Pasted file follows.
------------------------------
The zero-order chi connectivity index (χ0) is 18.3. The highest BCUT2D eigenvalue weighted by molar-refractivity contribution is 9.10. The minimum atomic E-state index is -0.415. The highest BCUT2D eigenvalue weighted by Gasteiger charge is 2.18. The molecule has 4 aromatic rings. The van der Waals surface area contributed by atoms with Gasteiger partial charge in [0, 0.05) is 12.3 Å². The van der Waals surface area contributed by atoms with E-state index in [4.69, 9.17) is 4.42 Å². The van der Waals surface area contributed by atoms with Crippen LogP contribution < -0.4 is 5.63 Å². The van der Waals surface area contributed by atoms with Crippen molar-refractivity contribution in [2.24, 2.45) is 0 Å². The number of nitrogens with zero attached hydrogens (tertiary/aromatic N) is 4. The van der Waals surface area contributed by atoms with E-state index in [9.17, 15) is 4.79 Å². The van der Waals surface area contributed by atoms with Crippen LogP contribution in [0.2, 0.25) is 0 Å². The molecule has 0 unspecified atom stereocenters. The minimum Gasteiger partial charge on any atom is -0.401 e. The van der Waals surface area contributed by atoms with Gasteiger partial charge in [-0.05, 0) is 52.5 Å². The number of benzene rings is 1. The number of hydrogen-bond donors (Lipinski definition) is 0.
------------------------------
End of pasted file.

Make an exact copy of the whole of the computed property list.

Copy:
The zero-order chi connectivity index (χ0) is 18.3. The highest BCUT2D eigenvalue weighted by molar-refractivity contribution is 9.10. The minimum atomic E-state index is -0.415. The highest BCUT2D eigenvalue weighted by Gasteiger charge is 2.18. The molecule has 4 aromatic rings. The van der Waals surface area contributed by atoms with Gasteiger partial charge in [0, 0.05) is 12.3 Å². The van der Waals surface area contributed by atoms with E-state index in [4.69, 9.17) is 4.42 Å². The van der Waals surface area contributed by atoms with Crippen LogP contribution < -0.4 is 5.63 Å². The van der Waals surface area contributed by atoms with Crippen molar-refractivity contribution in [2.24, 2.45) is 0 Å². The number of nitrogens with zero attached hydrogens (tertiary/aromatic N) is 4. The van der Waals surface area contributed by atoms with E-state index in [9.17, 15) is 4.79 Å². The van der Waals surface area contributed by atoms with Crippen LogP contribution in [0.2, 0.25) is 0 Å². The molecule has 0 unspecified atom stereocenters. The minimum Gasteiger partial charge on any atom is -0.401 e. The van der Waals surface area contributed by atoms with Gasteiger partial charge in [-0.05, 0) is 52.5 Å². The number of benzene rings is 1. The number of hydrogen-bond donors (Lipinski definition) is 0.